Bioretention is a well-established tool to reduce nutrient transport from impervious urban landscapes to sensitive riparian habitat in mesic climates. However, the effectiveness of bioretention is less tested in arid and semi-arid climates. Nutrient retention performance was evaluated in three 10m2 bioretention cells with different vegetation communities: (1) an irrigated wetland vegetation community, (2) an un-irrigated upland vegetation community, and (3) a no-vegetation control. Synthetic stormwater was added to each cell to simulate the average annual runoff of precipitation from a 220m2 impervious surface in Salt Lake City, UT. A significant amount of phosphate (≈50%) was retained by all treatments during the 12-month study. However, total nitrogen (TN) retention was only achieved in the Wetland and Upland treatments (59% and 22%, respectively), and nitrate retention was only achieved in the Wetland treatment (38%). In contrast, the Upland and Control treatments exported 2 and 9 times more nitrate than was added in the simulated rainfall events. Improved nitrogen retention by the Wetland treatment came at the cost of over 12,000l (3200gal) of irrigation to sustain the vegetation through the hot, dry summer. We hypothesize that plant uptake and soil microbial communities are driving nutrient retention in bioretention systems, and that increasing net primary production will increase nutrient retention. In water-limited climates, this can be sustainably achieved by either: increasing native upland vegetation densities above naturally expected densities, or, by using gray water instead of municipal water sources to irrigate wetland communities through dry summer periods.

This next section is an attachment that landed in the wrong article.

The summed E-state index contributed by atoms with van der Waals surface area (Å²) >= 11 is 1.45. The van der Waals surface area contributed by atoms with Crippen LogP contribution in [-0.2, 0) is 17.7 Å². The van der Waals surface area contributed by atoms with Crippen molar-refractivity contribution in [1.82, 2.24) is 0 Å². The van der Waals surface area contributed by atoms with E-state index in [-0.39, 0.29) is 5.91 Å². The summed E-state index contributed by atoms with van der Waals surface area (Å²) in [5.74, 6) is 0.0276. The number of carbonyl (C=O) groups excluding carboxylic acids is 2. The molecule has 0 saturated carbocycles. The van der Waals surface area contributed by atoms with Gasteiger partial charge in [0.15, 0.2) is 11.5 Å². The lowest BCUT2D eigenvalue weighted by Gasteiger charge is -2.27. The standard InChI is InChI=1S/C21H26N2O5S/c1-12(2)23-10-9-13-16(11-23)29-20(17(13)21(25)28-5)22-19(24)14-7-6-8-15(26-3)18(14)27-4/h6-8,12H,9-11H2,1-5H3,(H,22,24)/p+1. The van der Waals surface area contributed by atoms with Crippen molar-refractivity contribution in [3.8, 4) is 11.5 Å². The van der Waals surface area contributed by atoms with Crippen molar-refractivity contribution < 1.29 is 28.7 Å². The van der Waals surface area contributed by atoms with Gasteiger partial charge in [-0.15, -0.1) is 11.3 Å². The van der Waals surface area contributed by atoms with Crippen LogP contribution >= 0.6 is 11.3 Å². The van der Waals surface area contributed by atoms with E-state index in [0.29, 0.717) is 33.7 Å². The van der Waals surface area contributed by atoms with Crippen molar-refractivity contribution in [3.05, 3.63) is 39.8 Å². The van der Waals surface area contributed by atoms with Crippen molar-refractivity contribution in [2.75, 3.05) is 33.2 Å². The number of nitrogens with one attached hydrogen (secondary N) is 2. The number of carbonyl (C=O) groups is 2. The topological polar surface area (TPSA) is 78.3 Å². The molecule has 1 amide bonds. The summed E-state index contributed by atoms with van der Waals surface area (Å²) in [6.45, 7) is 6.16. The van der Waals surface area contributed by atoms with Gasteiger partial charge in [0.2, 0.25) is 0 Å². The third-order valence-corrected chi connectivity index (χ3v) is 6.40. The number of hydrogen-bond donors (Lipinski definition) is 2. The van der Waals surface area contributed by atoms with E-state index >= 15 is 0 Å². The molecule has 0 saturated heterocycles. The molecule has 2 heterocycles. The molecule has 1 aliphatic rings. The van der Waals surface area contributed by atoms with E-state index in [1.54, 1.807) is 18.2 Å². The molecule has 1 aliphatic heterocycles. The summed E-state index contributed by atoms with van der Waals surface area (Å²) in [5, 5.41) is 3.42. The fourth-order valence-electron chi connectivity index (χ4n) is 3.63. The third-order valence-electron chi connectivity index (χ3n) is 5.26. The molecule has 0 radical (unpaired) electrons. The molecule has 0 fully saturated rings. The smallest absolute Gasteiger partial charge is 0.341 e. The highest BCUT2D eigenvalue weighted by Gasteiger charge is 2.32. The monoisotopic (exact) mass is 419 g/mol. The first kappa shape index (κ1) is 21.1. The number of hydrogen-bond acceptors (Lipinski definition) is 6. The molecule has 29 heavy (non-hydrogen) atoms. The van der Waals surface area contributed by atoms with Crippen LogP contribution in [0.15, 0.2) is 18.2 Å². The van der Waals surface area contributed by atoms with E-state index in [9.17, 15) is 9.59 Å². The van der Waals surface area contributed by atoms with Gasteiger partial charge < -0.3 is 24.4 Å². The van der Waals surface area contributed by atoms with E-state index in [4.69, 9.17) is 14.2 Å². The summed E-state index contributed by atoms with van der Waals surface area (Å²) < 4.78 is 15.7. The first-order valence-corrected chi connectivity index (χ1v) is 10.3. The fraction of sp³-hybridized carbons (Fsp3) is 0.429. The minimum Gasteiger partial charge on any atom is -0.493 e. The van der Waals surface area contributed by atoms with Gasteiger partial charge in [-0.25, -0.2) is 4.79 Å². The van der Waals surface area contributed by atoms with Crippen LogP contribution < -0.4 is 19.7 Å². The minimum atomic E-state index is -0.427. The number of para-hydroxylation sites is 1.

- Arid climates
- Green infrastructure
- Low impact development
- Nutrient treatment
ASJC Scopus subject areas
- Nature and Landscape Conservation
- Management, Monitoring, Policy and Law